The event coincided with the opening of the AEI Center for Health Transformation, which is a “war room” with the health sector mapped out on four walls. Some of the ideas discussed were from a forthcoming book by Newt Gingrich entitled “Saving Lives and Saving Money” due out in April.

–Joe Moser
Galen Institute

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Former House Speaker Newt Gingrich outlined steps towards transformative change in the health sector at a conference at the American Enterprise Institute yesterday. Gingrich, now a senior fellow at AEI, was joined by John Goodman of the National Center for Policy Analysis and Thomas Saving, Director of the Private Enterprise Research Center at Texas A&M University.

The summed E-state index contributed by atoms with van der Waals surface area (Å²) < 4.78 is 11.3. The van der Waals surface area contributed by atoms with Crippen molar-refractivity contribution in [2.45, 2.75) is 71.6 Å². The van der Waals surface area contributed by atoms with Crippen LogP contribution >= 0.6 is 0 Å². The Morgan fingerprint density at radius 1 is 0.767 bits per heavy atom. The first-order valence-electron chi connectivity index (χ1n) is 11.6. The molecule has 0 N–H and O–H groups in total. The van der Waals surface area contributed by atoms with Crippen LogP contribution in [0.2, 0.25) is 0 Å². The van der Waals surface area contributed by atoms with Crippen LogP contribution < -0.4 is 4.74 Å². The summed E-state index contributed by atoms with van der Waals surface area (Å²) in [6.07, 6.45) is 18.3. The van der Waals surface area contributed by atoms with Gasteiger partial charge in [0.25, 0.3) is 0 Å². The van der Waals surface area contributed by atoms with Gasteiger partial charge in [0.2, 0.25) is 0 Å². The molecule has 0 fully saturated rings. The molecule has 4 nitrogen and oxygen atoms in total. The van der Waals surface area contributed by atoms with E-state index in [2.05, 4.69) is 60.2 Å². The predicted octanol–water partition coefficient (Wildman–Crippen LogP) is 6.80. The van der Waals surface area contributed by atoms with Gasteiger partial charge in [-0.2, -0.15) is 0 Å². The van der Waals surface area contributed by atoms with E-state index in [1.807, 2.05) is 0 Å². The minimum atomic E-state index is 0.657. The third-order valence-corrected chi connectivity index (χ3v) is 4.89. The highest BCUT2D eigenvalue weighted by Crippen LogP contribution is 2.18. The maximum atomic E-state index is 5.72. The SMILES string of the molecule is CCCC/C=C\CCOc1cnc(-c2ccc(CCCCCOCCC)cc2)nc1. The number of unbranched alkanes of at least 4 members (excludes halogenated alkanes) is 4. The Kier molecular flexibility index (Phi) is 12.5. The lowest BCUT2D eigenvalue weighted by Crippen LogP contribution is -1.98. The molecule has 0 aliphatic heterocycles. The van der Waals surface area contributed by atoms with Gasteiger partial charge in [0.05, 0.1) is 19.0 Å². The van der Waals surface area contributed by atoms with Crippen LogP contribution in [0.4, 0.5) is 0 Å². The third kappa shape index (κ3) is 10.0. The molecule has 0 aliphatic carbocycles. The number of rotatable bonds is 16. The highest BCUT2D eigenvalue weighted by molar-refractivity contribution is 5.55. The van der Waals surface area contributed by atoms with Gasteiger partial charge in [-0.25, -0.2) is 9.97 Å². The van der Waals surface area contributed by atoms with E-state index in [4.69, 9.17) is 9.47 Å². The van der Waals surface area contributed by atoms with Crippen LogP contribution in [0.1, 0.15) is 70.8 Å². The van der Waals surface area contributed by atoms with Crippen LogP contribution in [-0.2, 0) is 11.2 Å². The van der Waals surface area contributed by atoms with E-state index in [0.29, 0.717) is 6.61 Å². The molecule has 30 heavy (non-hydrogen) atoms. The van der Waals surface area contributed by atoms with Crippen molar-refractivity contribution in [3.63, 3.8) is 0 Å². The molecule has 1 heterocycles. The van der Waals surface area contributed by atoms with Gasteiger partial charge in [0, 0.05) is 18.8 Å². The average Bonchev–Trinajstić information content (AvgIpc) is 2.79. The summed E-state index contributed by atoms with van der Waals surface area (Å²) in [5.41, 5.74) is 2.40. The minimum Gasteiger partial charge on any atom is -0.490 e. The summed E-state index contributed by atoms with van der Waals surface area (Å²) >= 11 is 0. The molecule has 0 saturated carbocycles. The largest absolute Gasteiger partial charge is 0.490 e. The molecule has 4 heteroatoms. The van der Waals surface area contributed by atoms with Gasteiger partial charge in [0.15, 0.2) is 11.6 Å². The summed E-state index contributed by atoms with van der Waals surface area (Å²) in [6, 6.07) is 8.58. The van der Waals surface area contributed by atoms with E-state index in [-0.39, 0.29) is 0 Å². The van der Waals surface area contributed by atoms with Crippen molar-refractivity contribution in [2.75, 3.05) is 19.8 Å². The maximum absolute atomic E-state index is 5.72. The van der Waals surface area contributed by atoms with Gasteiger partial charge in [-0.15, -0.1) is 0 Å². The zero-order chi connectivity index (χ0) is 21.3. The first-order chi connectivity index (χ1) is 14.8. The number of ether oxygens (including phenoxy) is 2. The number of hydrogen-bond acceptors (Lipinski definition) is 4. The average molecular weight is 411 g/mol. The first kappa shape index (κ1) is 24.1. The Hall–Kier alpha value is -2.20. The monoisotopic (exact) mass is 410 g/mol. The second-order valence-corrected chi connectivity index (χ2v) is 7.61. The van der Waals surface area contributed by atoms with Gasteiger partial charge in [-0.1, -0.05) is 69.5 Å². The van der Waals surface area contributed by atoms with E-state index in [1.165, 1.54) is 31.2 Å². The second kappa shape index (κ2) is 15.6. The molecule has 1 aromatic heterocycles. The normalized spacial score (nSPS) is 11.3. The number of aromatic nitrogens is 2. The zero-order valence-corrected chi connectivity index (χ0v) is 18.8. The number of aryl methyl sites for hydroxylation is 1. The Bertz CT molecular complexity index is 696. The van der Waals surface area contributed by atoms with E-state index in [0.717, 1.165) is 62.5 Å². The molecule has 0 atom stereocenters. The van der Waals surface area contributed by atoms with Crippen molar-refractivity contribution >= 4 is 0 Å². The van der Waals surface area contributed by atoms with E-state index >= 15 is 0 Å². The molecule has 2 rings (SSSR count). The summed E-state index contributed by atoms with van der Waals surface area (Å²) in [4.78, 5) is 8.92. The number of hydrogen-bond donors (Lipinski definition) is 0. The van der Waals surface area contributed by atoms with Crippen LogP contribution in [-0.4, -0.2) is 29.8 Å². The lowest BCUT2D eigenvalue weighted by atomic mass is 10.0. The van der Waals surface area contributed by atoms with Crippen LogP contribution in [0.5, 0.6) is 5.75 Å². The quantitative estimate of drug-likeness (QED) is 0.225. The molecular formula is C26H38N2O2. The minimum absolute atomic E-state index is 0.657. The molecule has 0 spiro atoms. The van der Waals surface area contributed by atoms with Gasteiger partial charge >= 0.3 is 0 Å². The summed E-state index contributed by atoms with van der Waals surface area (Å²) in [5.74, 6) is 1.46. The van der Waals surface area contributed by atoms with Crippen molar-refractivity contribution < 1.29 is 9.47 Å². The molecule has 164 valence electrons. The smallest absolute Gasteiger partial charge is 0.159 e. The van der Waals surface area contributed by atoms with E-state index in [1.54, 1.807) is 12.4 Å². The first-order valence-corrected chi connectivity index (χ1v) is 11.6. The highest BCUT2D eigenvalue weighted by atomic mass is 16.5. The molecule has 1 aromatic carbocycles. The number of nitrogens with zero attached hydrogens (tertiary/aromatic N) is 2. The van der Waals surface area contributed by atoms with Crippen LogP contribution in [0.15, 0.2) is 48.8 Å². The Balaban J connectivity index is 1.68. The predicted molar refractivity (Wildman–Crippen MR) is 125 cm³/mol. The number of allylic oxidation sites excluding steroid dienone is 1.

Gingrich said he hopes this conference will be the beginning of a new dialogue laying out truly transformative changes in health care, not just reforms of the current system. He emphasized that a debate on principles is more important than a debate on specific legislation. “We have a health care system that is avoiding modernization and progress,” said Gingrich. One of the problems Gingrich identified is that consumers are encouraged to be passive participants instead of being involved in health care decisions. The principles of transformation he laid out were making use of the free-market, emphasizing quality and information technology, putting individuals at the center of their health care decisions, and a new system of health justice de-emphasizing the role of trial lawyers.